Super Trawler fishing troubled waters

THE controversial super trawler FV Margiris that left Australia last month has been tracked down in one of the world’s most troubled jack mackerel fisheries in the South Pacific.

The Brisbane Times reports the trawler which was banned by the federal government because of doubts over its impact on Australia’s small pelagic fishery left Australia in March, and was tracked this week off Chile. Greenpeace has reported that the Margiris was anchored near the port city of Talcahuano before heading out to sea.

Jack mackerel catches in the region peaked at nearly 5 million tonnes a year around 1995 before collapsing in what fisheries scientists regard as a classic case of overfishing – much of it by super-trawlers.

“The Margiris now appears to be fishing in the under-regulated high seas in the jurisdiction of the South Pacific Regional Fisheries Management Organisation [SPRFMO],” said Greenpeace oceans campaigner Nathaniel Pelle.

After years of attempts by countries including Australia, New Zealand and Chile to get the fishery under control, the Wellington-based SPRFMO this year imposed a 360,000 tonne catch limit, despite serious concerns about low population levels and high fishing mortality.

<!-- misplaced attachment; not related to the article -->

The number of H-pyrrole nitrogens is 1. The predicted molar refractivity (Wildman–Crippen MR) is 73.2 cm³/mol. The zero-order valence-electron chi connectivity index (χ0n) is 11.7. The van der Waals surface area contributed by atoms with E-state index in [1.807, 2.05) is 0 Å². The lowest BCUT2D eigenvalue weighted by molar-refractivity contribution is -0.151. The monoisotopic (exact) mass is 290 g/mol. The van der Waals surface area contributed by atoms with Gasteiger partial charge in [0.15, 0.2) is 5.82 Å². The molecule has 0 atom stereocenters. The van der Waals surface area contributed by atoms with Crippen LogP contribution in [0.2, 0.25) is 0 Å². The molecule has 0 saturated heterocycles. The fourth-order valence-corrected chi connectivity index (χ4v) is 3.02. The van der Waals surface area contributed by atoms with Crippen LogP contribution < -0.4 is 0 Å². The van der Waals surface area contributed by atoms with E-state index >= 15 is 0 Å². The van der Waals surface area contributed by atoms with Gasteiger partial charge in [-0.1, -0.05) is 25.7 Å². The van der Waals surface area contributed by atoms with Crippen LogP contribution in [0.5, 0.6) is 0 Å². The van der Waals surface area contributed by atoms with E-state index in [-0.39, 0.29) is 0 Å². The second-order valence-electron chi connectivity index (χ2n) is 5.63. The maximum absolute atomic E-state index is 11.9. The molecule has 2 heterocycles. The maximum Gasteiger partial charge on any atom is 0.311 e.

The 142 metre super-trawler was banned from fishing in Australian waters by Environment Minister Tony Burke over concerns about its potential by-catch, including seals and dolphins, and localised depletion of the fishery.

Joint venturer Seafish Tasmania is challenging Mr Burke’s decision in the Federal Court, arguing the Margiris would have taken a small percentage of the Australian stock.

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